Client: Orthotic Research and Locomotor Assessment Unit (ORLAU) at the Robert Jones and Agnes Hunt Orthopaedic
Knee Alignment Devices (KADs) are used at the Orthotic Research and Locomotor Assessment Unit (ORLAU) Gait Lab in the diagnosis of patients with mobility difficulties.
They work by measuring where the patient’s knee bends as a part of measuring gait. First an array of infra-red cameras tracks the reflective markers that are positioned across the patient’s body to create 3D models of the person, which specialists then use to study the movement and decide which rehabilitation treatment is required.
Typically, eight patients a week at ORLAU will require assessment using this tool to analyse movement and decide on a rehabilitation plan.
The original KADs ORLAU was working with were old fashioned and had become expensive to source, repair and replace. The springs in the device were prone to breaking and the foam pads provided very little contact with the knee area, so slipped out of position frequently.
Furthermore, many orthopaedic patients struggle to walk or have debilitating conditions such as cerebral palsy, so setting up the original device could be quite uncomfortable and challenging, as it would require the patient to stand too long and therefore cause unnecessary stress.
Ricoh 3D had worked with ORLAU previously on the production of an orthotic lever device, so its clinical team was aware of the capability for 3D printing to improve medical tools and create organic shapes suitable for low volume applications. As such, this new part was designed specifically for AM and initially prototyped in FDM, which wasn’t accurate enough for the end-use part, prompting the Rehabilitation Engineering team at ORLAU to reach out to Ricoh 3D as their additive manufacturing partner.
Clinical Scientist Samuel Oliver explained “With the primary focus of the project to increase patient comfort and functionality for clinicians, and ambition was that a new more cost effective KAD would supersede those currently used in our and other gait labs.”
Using the freedom of 3D printing, the team was able to design improved features into the part to refine the ergonomics for the patient and function for the clinical staff. The 3D printed version now has a more ergonomic shape with a cup which fits around the knee, resulting in a larger contact area.
This helps the patient in terms of comfort, but also assists the assessor to set up the patient. Crucially, a new device can be fitted whilst the patient is seated and comfortable, which is particularly helpful for those patients who have trouble standing.
Contact pads were designed to be concave to profile the knee and offer a larger contact area than a flat pad, therefore mimicking the natural shape of the knee. The pad size was also increased to improve the contact area and stability of the device. The original KAD used a ‘clock spring’ system which was expensive and had to be replaced regularly. In the 3D printed version this has been replaced with a standard ‘twist lock’ that is commonly used in cycle shoes and is therefore more readily available.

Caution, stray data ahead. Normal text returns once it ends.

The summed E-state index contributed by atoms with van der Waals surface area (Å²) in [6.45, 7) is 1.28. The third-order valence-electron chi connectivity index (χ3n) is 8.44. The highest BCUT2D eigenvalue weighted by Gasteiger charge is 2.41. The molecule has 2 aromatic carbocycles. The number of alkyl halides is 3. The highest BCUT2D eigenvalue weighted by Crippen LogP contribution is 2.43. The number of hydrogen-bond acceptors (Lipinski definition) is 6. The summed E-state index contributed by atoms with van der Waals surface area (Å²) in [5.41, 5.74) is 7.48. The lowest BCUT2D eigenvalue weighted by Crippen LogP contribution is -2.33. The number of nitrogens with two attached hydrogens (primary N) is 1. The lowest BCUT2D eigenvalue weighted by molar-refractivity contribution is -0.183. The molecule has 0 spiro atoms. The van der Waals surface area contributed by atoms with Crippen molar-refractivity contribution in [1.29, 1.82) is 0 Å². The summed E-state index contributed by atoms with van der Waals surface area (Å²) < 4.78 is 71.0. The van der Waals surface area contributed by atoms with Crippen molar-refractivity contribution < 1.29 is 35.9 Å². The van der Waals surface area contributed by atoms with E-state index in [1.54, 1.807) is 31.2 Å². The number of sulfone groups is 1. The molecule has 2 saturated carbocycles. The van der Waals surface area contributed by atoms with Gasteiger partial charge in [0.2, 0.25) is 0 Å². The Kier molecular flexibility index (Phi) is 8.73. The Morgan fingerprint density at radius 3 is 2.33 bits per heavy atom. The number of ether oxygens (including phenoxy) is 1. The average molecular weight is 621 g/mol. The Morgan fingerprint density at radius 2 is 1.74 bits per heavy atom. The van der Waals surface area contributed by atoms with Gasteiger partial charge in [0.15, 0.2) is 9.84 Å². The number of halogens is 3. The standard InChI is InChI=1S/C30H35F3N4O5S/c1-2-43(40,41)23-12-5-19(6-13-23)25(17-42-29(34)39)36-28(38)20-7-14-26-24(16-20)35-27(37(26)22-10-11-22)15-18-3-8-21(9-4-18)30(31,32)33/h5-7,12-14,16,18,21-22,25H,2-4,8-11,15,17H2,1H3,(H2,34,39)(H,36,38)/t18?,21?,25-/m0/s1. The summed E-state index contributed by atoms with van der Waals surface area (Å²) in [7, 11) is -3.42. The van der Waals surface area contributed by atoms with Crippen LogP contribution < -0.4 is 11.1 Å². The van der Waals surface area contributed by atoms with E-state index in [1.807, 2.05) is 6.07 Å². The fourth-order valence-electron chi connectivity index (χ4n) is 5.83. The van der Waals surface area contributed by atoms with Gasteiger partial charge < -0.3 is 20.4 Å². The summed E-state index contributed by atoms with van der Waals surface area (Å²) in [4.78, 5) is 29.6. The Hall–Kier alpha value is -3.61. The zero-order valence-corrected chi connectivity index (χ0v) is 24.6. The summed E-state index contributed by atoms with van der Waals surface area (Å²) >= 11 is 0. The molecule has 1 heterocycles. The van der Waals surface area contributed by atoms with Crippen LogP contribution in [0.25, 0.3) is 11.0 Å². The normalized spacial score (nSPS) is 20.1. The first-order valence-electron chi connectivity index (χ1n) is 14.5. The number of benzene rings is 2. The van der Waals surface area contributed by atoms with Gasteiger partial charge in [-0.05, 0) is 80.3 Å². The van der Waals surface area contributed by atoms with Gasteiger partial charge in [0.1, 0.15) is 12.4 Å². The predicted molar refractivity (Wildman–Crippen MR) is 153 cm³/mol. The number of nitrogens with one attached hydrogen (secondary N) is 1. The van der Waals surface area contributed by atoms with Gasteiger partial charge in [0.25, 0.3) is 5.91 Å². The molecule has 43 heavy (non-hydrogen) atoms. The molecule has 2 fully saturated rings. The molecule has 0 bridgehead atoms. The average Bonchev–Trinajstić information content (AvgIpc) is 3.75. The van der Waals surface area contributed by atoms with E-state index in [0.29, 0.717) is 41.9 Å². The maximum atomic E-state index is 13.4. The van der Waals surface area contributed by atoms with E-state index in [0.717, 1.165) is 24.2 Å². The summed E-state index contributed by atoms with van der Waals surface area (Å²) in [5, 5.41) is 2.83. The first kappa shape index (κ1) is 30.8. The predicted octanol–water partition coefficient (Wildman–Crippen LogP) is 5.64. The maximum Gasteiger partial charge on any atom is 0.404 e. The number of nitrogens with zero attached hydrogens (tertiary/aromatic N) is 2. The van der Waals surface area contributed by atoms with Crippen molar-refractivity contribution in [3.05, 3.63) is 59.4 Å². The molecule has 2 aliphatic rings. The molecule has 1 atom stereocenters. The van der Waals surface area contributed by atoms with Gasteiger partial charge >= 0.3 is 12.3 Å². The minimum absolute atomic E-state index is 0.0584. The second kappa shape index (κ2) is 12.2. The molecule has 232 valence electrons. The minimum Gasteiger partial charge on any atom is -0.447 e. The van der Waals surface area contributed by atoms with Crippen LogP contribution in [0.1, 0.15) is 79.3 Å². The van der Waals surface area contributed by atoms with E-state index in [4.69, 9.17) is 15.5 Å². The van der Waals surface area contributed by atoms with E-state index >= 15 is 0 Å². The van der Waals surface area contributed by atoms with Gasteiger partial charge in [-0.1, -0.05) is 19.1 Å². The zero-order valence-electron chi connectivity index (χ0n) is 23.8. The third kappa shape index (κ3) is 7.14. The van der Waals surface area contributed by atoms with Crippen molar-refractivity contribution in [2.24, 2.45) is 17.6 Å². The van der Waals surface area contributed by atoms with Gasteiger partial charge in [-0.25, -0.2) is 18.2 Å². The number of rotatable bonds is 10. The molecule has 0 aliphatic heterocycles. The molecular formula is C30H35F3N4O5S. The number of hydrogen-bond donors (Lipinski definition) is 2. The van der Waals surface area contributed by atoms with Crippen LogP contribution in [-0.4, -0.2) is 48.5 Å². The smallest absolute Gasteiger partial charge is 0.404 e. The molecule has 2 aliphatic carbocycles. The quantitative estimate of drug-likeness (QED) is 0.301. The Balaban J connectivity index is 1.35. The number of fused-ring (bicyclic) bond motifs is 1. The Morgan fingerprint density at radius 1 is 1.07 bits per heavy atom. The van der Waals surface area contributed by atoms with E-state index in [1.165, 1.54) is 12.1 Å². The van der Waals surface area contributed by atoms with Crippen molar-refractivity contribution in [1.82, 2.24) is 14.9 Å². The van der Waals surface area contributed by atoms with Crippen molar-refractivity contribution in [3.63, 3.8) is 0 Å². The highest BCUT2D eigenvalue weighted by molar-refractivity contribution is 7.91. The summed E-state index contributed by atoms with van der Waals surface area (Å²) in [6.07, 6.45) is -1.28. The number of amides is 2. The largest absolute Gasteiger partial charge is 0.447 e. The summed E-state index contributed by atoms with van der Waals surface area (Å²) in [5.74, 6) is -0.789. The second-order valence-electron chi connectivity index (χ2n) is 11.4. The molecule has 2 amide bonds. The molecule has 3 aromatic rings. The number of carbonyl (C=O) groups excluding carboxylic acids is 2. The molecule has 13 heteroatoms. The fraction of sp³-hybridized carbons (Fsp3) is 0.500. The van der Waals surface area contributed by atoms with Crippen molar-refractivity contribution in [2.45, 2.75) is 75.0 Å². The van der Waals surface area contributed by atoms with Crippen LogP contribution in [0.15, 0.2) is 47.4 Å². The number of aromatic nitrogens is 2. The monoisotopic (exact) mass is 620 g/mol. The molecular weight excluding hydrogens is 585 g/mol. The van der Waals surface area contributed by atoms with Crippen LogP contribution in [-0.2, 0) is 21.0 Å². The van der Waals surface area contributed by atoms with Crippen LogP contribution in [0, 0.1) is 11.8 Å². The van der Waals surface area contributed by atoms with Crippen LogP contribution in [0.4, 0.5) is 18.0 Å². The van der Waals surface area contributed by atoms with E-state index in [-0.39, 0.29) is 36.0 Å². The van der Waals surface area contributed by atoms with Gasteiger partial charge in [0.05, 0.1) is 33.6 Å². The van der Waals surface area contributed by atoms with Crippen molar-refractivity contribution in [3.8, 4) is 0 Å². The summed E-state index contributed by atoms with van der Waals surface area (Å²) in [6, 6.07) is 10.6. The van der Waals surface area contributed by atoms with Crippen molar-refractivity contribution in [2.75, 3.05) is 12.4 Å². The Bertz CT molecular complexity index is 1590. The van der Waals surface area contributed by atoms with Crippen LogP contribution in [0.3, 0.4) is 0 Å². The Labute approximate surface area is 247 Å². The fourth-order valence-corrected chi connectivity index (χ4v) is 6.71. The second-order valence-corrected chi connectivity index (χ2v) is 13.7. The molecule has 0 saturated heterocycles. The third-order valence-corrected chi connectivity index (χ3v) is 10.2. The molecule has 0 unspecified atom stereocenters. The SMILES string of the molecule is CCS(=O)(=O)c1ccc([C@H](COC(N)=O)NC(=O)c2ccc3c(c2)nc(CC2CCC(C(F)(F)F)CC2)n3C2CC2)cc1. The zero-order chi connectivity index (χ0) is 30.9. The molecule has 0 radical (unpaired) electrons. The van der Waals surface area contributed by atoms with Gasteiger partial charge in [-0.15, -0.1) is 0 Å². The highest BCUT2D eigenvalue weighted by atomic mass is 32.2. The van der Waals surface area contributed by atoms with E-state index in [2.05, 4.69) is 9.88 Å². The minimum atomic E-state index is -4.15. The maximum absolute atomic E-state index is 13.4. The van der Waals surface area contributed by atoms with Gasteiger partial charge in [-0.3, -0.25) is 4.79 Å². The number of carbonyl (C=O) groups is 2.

Inside the part, the Rehabilitation Engineering team designed a reference datum arrow, similar to a crosshair, to allow for accurate placement of the device on a patient. This clever addition guarantees alignment between both knees and greater accuracy, which means fitting is simpler and can be reproduced effectively.
FEA analysis provided confirmation that the proposed design would perform in its intended environment with a robust Factor of Safety built in, ensuring that the markers didn’t deviate too much when tightened to the knee. Load and weight factors were also applied to generate the least amount of material (and therefore cost) possible.
The markers are now fixed, rather than on a moving framework. Assessors at ORLAU have already reported that this is a huge improvement over the old system, which was difficult to set up and to get in place correctly.
Due to the cost sensitivities of the NHS, the Ricoh 3D team recommended the part was printed in MJF Nylon 12, which is a stiff general material that offers cost efficiency, as well as the ability to produce complex geometric detail.
MJF parts exceeded the clinical team’s expectations in terms of accuracy and, therefore, ongoing production was rolled out to this material.
Keith Miller, Rehabilitation Engineer at ORLAU, said: “We’re absolutely delighted with the new KADs.
“The old design was difficult and uncomfortable for the patient and assessor to set up. The reimagined KADs offer an improved patient experience, as well as more accurate diagnosis.
“This is the second time we have teamed up with Ricoh 3D to improve our medical tools. We were once again impressed by the flexible range of technologies and materials available from Ricoh 3D, as well as the design support on offer.
“Ricoh 3D are the ideal manufacturing partner for us and I’m sure 3D printing will find many more solutions for the medical, and especially Rehabilitation Engineering in the years to come.”